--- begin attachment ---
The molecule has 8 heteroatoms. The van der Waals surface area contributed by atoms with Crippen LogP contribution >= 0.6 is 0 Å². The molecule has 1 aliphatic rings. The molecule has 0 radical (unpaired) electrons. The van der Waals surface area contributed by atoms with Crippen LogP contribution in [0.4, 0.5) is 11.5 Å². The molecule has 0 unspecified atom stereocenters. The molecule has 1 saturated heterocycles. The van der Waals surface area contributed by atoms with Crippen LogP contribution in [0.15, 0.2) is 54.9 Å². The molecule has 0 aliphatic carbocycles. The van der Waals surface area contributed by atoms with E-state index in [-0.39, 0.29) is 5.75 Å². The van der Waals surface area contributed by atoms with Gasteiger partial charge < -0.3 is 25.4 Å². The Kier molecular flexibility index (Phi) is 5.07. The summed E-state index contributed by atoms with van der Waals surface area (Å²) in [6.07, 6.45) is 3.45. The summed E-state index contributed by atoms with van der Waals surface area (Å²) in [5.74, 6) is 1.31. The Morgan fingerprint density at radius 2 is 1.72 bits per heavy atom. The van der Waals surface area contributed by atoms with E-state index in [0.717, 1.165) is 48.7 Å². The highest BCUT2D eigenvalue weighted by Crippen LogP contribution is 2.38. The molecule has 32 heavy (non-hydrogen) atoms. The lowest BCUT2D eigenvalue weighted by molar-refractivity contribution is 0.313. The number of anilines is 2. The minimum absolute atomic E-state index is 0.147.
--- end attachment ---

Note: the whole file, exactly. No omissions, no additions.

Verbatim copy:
The molecule has 8 heteroatoms. The van der Waals surface area contributed by atoms with Crippen LogP contribution >= 0.6 is 0 Å². The molecule has 1 aliphatic rings. The molecule has 0 radical (unpaired) electrons. The van der Waals surface area contributed by atoms with Crippen LogP contribution in [0.4, 0.5) is 11.5 Å². The molecule has 0 unspecified atom stereocenters. The molecule has 1 saturated heterocycles. The van der Waals surface area contributed by atoms with Crippen LogP contribution in [0.15, 0.2) is 54.9 Å². The molecule has 0 aliphatic carbocycles. The van der Waals surface area contributed by atoms with E-state index in [-0.39, 0.29) is 5.75 Å². The van der Waals surface area contributed by atoms with Gasteiger partial charge < -0.3 is 25.4 Å². The Kier molecular flexibility index (Phi) is 5.07. The summed E-state index contributed by atoms with van der Waals surface area (Å²) in [6.07, 6.45) is 3.45. The summed E-state index contributed by atoms with van der Waals surface area (Å²) in [5.74, 6) is 1.31. The Morgan fingerprint density at radius 2 is 1.72 bits per heavy atom. The van der Waals surface area contributed by atoms with E-state index in [0.717, 1.165) is 48.7 Å². The highest BCUT2D eigenvalue weighted by Crippen LogP contribution is 2.38. The molecule has 32 heavy (non-hydrogen) atoms. The lowest BCUT2D eigenvalue weighted by molar-refractivity contribution is 0.313. The number of anilines is 2. The minimum absolute atomic E-state index is 0.147.